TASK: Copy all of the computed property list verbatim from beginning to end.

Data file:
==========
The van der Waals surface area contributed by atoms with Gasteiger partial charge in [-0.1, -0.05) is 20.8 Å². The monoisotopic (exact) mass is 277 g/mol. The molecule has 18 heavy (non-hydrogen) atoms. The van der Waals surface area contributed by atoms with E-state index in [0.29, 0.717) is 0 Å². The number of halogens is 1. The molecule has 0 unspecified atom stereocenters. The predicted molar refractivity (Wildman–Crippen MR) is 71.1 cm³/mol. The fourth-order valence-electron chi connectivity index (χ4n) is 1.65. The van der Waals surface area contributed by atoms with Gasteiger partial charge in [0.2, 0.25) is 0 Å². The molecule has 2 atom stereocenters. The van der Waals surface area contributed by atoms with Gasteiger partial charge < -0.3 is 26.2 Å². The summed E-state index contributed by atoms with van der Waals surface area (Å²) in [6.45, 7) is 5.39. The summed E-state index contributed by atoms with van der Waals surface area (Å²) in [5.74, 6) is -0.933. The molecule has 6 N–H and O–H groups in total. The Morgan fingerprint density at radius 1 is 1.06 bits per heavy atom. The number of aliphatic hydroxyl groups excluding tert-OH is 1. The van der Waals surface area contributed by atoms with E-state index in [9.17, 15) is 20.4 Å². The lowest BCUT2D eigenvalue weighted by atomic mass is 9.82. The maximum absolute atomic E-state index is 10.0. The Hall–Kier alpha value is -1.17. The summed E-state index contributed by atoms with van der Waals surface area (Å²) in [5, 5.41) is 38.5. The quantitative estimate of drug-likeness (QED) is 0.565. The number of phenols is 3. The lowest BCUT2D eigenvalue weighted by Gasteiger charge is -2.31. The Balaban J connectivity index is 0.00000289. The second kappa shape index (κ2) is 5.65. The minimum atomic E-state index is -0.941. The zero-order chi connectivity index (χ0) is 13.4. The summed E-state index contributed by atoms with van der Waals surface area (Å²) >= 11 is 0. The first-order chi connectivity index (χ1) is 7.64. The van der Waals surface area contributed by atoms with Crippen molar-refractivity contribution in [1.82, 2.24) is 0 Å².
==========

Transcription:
The van der Waals surface area contributed by atoms with Gasteiger partial charge in [-0.1, -0.05) is 20.8 Å². The monoisotopic (exact) mass is 277 g/mol. The molecule has 18 heavy (non-hydrogen) atoms. The van der Waals surface area contributed by atoms with E-state index in [0.29, 0.717) is 0 Å². The number of halogens is 1. The molecule has 0 unspecified atom stereocenters. The predicted molar refractivity (Wildman–Crippen MR) is 71.1 cm³/mol. The fourth-order valence-electron chi connectivity index (χ4n) is 1.65. The van der Waals surface area contributed by atoms with Gasteiger partial charge in [0.2, 0.25) is 0 Å². The molecule has 2 atom stereocenters. The van der Waals surface area contributed by atoms with Gasteiger partial charge < -0.3 is 26.2 Å². The summed E-state index contributed by atoms with van der Waals surface area (Å²) in [6.45, 7) is 5.39. The summed E-state index contributed by atoms with van der Waals surface area (Å²) in [5.74, 6) is -0.933. The molecule has 6 N–H and O–H groups in total. The Morgan fingerprint density at radius 1 is 1.06 bits per heavy atom. The number of aliphatic hydroxyl groups excluding tert-OH is 1. The van der Waals surface area contributed by atoms with E-state index in [9.17, 15) is 20.4 Å². The lowest BCUT2D eigenvalue weighted by atomic mass is 9.82. The maximum absolute atomic E-state index is 10.0. The Hall–Kier alpha value is -1.17. The summed E-state index contributed by atoms with van der Waals surface area (Å²) in [5, 5.41) is 38.5. The quantitative estimate of drug-likeness (QED) is 0.565. The number of phenols is 3. The lowest BCUT2D eigenvalue weighted by Gasteiger charge is -2.31. The Balaban J connectivity index is 0.00000289. The second kappa shape index (κ2) is 5.65. The minimum atomic E-state index is -0.941. The zero-order chi connectivity index (χ0) is 13.4. The summed E-state index contributed by atoms with van der Waals surface area (Å²) >= 11 is 0. The first-order chi connectivity index (χ1) is 7.64. The van der Waals surface area contributed by atoms with Crippen molar-refractivity contribution in [1.82, 2.24) is 0 Å².